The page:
Chaos in south Gaza hospitals after new Israeli strikes

WHO chief says 'unable to find words strong enough" to express his concerns about the conditions

By AFP

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A Palestinian woman is rushed into hospital following an Israeli strike at Nasser hospital in Khan Younis. - Reuters
A Palestinian woman is rushed into hospital following an Israeli strike at Nasser hospital in Khan Younis. - Reuters

Published: Sun 3 Dec 2023, 10:01 PM

Last updated: Sun 3 Dec 2023, 10:16 PM

Patients lie on cold, bloodstained floors in hospitals filled to overflowing. Some scream in pain, but others lie silently, deathly white, too weak even to cry out.

Hospitals in the southern Gaza Strip have descended into chaos since the resumption of the war between the Palestinian militant group Hamas and Israel.

After eight weeks of war, interrupted only by one seven-day pause that ended on Friday, the doctors are exhausted.

Fuel reserves have almost run dry because of Israel's blockade of the territory, so doctors are forced to choose when and where across their hospitals to run generators.

According to the United Nations, not a single hospital in the territory's north can currently operate on patients.

The most seriously wounded are transferred daily to the south by convoys organised by the International Committee of the Red Cross.

But even there, the UN says, the 12 remaining hospitals are only "partially functional".

Abdelkarim Abu Warda and his nine-year-old daughter Huda have just arrived at Deir Al Balah Hospital aboard one of the ICRC convoys.

On Friday, after the truce ended, an Israeli strike hit their house in the vast Jabalia refugee camp in the north.

Huda was wounded in the head. "She had a brain haemorrhage -- she was placed on a ventilator," her father told AFP.

Since then, "she hasn't responded to anything", he says, lifting up the little girl's arms.

"She doesn't answer me any more," he repeats, sobbing.

It is daybreak and the first prayers for the dead are being performed.

A few dozen men gather in front of white body bags lined up on the ground.

A Palestinian boy reacts after he was rushed to the hospital following an Israeli strike at Nasser hospital in Khan Younis. - Reuters
A Palestinian boy reacts after he was rushed to the hospital following an Israeli strike at Nasser hospital in Khan Younis. - Reuters

Between two larger bags lies the small shroud of a child, close to his or her parents even in death.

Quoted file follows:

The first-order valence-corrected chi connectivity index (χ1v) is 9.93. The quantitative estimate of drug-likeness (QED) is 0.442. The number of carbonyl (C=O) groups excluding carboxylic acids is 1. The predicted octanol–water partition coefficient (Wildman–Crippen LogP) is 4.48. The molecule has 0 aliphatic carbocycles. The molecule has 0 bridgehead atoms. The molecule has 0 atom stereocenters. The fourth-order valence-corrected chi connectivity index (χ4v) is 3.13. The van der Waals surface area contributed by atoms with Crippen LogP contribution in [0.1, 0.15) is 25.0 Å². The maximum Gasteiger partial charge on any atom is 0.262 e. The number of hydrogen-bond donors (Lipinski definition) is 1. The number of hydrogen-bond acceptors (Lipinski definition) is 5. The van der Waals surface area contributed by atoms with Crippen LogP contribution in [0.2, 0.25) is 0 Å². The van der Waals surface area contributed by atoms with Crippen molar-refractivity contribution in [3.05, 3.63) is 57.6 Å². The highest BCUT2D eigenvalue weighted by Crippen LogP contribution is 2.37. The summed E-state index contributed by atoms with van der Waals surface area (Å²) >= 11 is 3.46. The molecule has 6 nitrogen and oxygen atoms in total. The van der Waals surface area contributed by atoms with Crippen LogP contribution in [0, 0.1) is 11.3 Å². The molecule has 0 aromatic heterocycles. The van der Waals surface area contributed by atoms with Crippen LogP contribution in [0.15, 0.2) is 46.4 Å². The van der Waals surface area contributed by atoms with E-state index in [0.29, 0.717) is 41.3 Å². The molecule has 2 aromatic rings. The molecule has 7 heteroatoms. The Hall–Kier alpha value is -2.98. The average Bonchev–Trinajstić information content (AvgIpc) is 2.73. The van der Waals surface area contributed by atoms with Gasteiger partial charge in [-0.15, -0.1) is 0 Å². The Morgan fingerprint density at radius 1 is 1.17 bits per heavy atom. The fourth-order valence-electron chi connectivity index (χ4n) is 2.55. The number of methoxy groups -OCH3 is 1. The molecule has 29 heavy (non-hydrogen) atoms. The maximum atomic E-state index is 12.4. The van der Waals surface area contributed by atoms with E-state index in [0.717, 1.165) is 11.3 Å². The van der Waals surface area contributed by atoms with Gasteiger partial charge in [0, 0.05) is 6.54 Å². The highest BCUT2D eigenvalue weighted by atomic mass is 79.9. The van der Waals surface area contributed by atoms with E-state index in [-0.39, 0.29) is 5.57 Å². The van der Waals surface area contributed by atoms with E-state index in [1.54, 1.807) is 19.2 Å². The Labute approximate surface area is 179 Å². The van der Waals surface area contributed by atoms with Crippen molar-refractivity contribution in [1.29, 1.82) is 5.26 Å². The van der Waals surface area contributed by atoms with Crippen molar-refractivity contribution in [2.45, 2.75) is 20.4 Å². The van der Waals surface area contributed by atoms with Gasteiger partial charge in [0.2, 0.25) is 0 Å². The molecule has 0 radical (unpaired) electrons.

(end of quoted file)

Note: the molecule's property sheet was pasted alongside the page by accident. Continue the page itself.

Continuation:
Women in tears crouch down to touch a face or kiss a loved one for one last time before the bodies are carefully loaded into the back of a pickup.

"It's Adam going... and there is Abdullah," says one woman, weeping.

At the Nasser hospital in Khan Yunis, the largest medical facility in southern Gaza, the story is the same.

World Health Organization chief Tedros Adhanom Ghebreyesus said on Sunday he was unable to "find words strong enough" to express his concerns about the conditions there.

Members of a WHO team who visited found it packed with 1,000 patients, three times its capacity.

Patients were being treated on the floor "screaming in pain", with "countless people... seeking shelter, filling every corner", the WHO chief wrote.

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Israel unleashed its air and ground campaign in response to Hamas's October 7 attack on southern Israel, which killed around 1,200 people and saw some 240 kidnapped, Israeli officials say.

The Hamas government that runs Gaza says the Israeli campaign has killed more than 15,500 people -- including 280 medical staff -- since it began eight weeks ago.

Israel, which has vowed to eliminate Hamas, says it is now focusing on the southern city of Khan Yunis.

The army drops warning leaflets on neighbourhoods due to be targeted each day, telling residents that a "terrible attack is imminent" and ordering them to leave.

Each day, too, the warnings move closer to the hospital.

With each new explosion that shakes the city, more casualties arrive, often in private cars.

Staff race out with stretchers which are often still stained with blood from the previous patient.

Some bodies arrive unaccompanied, and so cannot even be identified.

In the corridors, families, the wounded and medical staff all jostle together.

Some tend to the patients, sliding a sweater or a T-shirt under the head of an wounded person lying on the hard floor.

Ehab Al Najjar, a man with several family members both alive and dead at the hospital, lets his anger explode.

"I came home and saw the bomb fall on our house. Women, children died. What did they do to deserve this?" he screams.


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